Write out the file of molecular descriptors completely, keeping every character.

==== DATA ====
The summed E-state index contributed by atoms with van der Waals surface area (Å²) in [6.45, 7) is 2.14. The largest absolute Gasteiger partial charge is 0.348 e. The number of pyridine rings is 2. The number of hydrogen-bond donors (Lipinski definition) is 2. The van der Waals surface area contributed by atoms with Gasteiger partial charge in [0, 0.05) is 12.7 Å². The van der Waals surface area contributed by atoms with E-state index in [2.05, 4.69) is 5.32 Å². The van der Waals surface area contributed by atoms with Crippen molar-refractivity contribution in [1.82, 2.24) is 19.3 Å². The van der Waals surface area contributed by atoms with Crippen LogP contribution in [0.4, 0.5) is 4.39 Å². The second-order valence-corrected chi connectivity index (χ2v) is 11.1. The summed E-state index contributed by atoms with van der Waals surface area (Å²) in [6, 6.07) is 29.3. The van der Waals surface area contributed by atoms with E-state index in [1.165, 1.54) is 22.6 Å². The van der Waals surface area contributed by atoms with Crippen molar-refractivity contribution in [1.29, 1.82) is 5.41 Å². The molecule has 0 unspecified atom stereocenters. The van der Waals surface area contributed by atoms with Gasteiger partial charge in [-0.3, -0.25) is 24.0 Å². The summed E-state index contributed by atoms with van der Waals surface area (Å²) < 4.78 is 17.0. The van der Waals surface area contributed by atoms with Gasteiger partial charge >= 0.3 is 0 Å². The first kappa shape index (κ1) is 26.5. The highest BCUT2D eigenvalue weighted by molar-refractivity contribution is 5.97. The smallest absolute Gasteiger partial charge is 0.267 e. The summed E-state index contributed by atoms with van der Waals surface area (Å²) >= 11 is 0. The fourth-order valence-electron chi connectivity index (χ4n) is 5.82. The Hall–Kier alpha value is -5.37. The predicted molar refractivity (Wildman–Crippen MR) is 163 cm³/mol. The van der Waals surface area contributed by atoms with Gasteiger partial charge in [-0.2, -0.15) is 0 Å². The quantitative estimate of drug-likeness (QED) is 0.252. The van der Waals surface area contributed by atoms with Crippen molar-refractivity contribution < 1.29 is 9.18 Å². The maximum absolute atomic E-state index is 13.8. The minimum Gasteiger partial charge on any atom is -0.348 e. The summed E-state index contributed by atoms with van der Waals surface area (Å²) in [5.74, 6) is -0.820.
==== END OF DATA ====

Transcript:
The summed E-state index contributed by atoms with van der Waals surface area (Å²) in [6.45, 7) is 2.14. The largest absolute Gasteiger partial charge is 0.348 e. The number of pyridine rings is 2. The number of hydrogen-bond donors (Lipinski definition) is 2. The van der Waals surface area contributed by atoms with Gasteiger partial charge in [0, 0.05) is 12.7 Å². The van der Waals surface area contributed by atoms with E-state index in [2.05, 4.69) is 5.32 Å². The van der Waals surface area contributed by atoms with Crippen molar-refractivity contribution in [1.82, 2.24) is 19.3 Å². The van der Waals surface area contributed by atoms with Crippen LogP contribution in [0.4, 0.5) is 4.39 Å². The second-order valence-corrected chi connectivity index (χ2v) is 11.1. The summed E-state index contributed by atoms with van der Waals surface area (Å²) in [6, 6.07) is 29.3. The van der Waals surface area contributed by atoms with E-state index in [1.165, 1.54) is 22.6 Å². The van der Waals surface area contributed by atoms with Crippen molar-refractivity contribution in [1.29, 1.82) is 5.41 Å². The molecule has 0 unspecified atom stereocenters. The van der Waals surface area contributed by atoms with Gasteiger partial charge in [-0.3, -0.25) is 24.0 Å². The summed E-state index contributed by atoms with van der Waals surface area (Å²) < 4.78 is 17.0. The van der Waals surface area contributed by atoms with Gasteiger partial charge >= 0.3 is 0 Å². The first kappa shape index (κ1) is 26.5. The highest BCUT2D eigenvalue weighted by molar-refractivity contribution is 5.97. The smallest absolute Gasteiger partial charge is 0.267 e. The summed E-state index contributed by atoms with van der Waals surface area (Å²) >= 11 is 0. The fourth-order valence-electron chi connectivity index (χ4n) is 5.82. The Hall–Kier alpha value is -5.37. The predicted molar refractivity (Wildman–Crippen MR) is 163 cm³/mol. The van der Waals surface area contributed by atoms with Gasteiger partial charge in [-0.2, -0.15) is 0 Å². The quantitative estimate of drug-likeness (QED) is 0.252. The van der Waals surface area contributed by atoms with Crippen molar-refractivity contribution < 1.29 is 9.18 Å². The maximum absolute atomic E-state index is 13.8. The minimum Gasteiger partial charge on any atom is -0.348 e. The summed E-state index contributed by atoms with van der Waals surface area (Å²) in [5.74, 6) is -0.820.